Tuesday, April 26, 2011

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Living in a condo in Taipei

4/26/2011 Taiwan Explorer
What happened to my privacy?

A condominium like many others.

Last year I used to live in this area in a cheap apartment on ground level with a very small window, a bed, a desk, a TV and a bathroom. It was cheap, small and usually very dark. We went to check the apartment out in the evening and signed the contract right away, because we were in desperate need to get something reasonably priced as soon as possible. We had no idea that it will be so dark inside during the day and that was for me very hard to bear in the beginning. I used to live there alone and my wife (girlfriend at that time) used to visit me every evening. And even though the area was noisy, smelly and not very clean, the people were friendly (sometimes the convenience store clerks would chit chat with me) and everything we needed was available nearby for a good price (we even had a night market nearby, within 5 minutes of walk). The only thing that used to be a little troublesome sometimes was waiting for the garbage truck. But I felt free.

This year I'm living in a condo, similar to the one you see on the photo above. I live in one of the upper floors and have a good view of the surrounding area. I can even see the top of the Shin Kong Life Tower on a clear day. The apartment is not that much bigger, it's just one room with a small kitchen and a bathroom, but we pay almost double than for the one I rented last year. We have security guys, a lobby, elevators, a gym, a playground for kids and even a swimming pool (these are of course all common facilities). I like more space and I like the big windows, basically everything's fine so far, my wife chose a great place to live as a couple. But just the other day I was thinking: Where did my privacy go?

As you can imagine, I'm very obvious here. I'm a blonde white man and I'm always very interesting to the local population. The thing is, I can't lose myself in the pool of people like everybody else here. I will always be very easily remembered, people will wonder about me, probably saying things like: "Who's that young white guy every day passing by? What's he doing here?" "I saw him with a local girl, maybe he's married with her." "Oh, I see..." - That's a new situation for me. In Europe I'm "normal" and just one of many, here I'm "different" and one of the few. And not only that, I'm one of those few that are always sparking interest among the majority of people. That's of course very human and I can totally understand the locals, when they see me and become curious about me. I can live with that.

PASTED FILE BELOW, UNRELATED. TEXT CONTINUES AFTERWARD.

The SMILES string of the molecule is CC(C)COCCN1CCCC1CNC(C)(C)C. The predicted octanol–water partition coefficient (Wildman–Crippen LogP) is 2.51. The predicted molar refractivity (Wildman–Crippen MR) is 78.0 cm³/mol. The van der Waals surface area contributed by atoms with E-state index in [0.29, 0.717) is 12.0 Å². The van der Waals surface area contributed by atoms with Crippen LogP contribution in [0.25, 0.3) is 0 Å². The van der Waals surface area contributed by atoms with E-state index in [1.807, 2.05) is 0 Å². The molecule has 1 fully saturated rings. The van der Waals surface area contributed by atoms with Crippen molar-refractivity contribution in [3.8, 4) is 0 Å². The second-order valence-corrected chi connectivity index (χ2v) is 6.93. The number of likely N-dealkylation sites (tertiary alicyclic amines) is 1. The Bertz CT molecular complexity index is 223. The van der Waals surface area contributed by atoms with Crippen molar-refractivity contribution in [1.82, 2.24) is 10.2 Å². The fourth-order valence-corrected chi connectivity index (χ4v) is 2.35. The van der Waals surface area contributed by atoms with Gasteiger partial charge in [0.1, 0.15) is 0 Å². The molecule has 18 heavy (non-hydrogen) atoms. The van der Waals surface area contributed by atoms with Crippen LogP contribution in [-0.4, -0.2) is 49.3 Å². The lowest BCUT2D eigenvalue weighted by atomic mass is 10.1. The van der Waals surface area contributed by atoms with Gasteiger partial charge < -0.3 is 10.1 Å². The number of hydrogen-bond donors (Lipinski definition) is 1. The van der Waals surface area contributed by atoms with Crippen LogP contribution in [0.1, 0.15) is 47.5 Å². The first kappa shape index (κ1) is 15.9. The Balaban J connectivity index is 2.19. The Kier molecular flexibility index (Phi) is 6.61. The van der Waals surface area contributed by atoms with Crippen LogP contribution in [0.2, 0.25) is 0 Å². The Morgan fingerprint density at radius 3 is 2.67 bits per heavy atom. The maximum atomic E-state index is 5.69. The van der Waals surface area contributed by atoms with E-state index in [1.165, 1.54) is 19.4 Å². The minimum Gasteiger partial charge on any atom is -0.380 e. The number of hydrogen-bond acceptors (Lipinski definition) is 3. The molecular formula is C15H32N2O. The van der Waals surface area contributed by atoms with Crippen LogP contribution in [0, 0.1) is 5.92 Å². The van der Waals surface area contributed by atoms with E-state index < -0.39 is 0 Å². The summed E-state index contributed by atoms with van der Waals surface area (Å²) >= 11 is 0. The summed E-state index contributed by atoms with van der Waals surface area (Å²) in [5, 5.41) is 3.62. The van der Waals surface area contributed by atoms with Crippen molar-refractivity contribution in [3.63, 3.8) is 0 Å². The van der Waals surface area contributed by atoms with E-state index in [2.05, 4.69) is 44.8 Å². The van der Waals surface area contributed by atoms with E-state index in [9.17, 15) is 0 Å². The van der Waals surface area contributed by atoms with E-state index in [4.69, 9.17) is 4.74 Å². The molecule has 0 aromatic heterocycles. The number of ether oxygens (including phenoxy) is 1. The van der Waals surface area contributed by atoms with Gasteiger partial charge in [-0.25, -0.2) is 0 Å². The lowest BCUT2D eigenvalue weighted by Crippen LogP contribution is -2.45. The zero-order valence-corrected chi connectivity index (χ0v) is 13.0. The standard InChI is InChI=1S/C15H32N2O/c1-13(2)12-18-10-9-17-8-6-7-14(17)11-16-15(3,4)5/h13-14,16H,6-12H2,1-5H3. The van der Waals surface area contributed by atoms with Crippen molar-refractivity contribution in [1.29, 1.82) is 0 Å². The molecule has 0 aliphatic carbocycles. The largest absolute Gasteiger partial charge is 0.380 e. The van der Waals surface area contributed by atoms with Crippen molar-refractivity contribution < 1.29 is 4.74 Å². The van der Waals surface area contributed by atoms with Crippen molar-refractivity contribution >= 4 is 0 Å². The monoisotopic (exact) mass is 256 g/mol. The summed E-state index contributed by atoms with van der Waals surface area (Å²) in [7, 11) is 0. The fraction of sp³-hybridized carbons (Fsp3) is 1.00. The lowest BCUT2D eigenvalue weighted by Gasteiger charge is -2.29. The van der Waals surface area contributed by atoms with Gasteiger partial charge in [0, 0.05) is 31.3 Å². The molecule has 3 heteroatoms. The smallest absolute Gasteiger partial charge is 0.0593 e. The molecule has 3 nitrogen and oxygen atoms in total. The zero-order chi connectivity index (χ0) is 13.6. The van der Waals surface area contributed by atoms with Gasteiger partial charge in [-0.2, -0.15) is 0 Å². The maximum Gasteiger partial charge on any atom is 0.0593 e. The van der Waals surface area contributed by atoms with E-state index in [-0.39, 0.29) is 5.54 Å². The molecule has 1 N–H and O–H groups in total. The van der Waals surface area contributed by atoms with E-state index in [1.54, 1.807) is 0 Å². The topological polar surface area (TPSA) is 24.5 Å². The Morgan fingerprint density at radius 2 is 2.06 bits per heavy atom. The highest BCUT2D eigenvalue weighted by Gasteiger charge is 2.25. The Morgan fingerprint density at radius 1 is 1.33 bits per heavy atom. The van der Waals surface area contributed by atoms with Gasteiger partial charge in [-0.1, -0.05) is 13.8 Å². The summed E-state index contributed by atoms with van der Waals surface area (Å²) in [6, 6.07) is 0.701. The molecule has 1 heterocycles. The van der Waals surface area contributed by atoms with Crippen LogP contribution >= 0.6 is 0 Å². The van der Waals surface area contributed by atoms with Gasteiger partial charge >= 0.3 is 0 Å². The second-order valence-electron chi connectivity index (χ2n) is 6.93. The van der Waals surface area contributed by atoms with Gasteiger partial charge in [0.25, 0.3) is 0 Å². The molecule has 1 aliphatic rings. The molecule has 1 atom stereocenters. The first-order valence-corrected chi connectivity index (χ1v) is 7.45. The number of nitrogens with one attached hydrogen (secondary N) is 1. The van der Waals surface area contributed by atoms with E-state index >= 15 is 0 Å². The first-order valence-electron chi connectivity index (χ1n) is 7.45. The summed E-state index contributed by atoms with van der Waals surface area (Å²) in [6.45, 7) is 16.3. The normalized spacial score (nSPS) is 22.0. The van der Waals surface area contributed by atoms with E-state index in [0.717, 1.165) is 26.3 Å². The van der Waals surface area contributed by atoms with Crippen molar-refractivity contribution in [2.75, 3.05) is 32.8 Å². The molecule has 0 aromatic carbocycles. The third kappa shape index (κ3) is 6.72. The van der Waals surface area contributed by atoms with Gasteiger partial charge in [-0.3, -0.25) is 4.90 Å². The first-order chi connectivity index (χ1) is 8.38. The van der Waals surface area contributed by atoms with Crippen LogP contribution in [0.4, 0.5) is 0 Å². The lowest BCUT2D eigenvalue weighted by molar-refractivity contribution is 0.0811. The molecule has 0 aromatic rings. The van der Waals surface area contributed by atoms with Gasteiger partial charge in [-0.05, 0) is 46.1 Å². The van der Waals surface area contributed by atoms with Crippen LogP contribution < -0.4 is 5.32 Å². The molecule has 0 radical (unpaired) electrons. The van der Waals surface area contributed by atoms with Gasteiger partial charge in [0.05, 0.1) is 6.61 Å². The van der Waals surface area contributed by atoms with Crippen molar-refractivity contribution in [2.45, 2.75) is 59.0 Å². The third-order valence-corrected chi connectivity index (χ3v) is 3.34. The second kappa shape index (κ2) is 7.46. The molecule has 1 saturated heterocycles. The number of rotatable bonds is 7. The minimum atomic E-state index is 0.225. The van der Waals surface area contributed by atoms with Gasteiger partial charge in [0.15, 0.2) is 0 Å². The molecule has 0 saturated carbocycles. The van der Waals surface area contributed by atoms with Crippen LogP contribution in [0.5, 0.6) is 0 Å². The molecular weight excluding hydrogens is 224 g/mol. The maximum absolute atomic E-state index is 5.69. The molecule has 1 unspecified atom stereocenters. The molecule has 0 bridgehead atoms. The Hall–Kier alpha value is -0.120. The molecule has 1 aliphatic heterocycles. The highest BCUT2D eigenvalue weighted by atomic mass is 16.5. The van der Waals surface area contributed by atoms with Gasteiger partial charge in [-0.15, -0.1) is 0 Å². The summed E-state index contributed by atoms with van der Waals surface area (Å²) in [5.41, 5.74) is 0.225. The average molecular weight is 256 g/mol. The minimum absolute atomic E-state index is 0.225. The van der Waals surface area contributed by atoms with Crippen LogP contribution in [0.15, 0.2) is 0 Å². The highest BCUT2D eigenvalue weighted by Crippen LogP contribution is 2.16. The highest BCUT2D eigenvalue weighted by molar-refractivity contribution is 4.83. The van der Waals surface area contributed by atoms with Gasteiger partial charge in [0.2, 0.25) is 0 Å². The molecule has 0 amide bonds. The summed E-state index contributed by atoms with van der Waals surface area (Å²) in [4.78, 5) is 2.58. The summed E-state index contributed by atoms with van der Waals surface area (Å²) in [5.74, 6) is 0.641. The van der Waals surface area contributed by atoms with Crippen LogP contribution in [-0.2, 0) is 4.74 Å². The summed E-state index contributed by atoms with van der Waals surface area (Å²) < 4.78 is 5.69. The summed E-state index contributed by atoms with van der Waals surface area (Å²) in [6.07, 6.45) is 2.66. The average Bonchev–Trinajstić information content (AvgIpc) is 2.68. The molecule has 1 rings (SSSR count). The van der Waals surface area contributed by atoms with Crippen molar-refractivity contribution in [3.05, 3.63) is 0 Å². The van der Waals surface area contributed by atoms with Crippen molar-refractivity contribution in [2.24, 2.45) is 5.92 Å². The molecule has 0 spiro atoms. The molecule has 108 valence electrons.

What bothers me more are the security guys. Every day when I leave my apartment, I need to pass through the lobby and greet one or more of them. And when I'm outside, another one will be there managing the traffic in front of our building and I need to say another hello or just throw a nod of recognition, when I pass by. And that basically means they know when I'm going out (to work) and when I'm returning home: I feel so monitored. It's like staying in a hotel with just a reception and no room service (How long could you take something like this?). Sometimes I feel like finding a way to sneak out without anyone seeing me just to get that feeling back, the one where I feel completely free.

Are you willing to trade security for less privacy? It's really hard sometimes, because where I grew up, we had nothing like that. Security personnel would be something you only see at factories, warehouses or government buildings. Growing up in a house surrounded by a forest marked me for life. In my heart I'm not a city person, but I know that living in Taipei is the best thing that ever happened to me. I want to enjoy it to the fullest, but at the same time I should not forget where I came from and where my heart really feels at home.

And the only ones, who monitored me there, were the chirping birds, that woke me up every morning. I hope I will see them again one day.

[My LIFE IN TAIWAN page][Photo by MKL, 2011]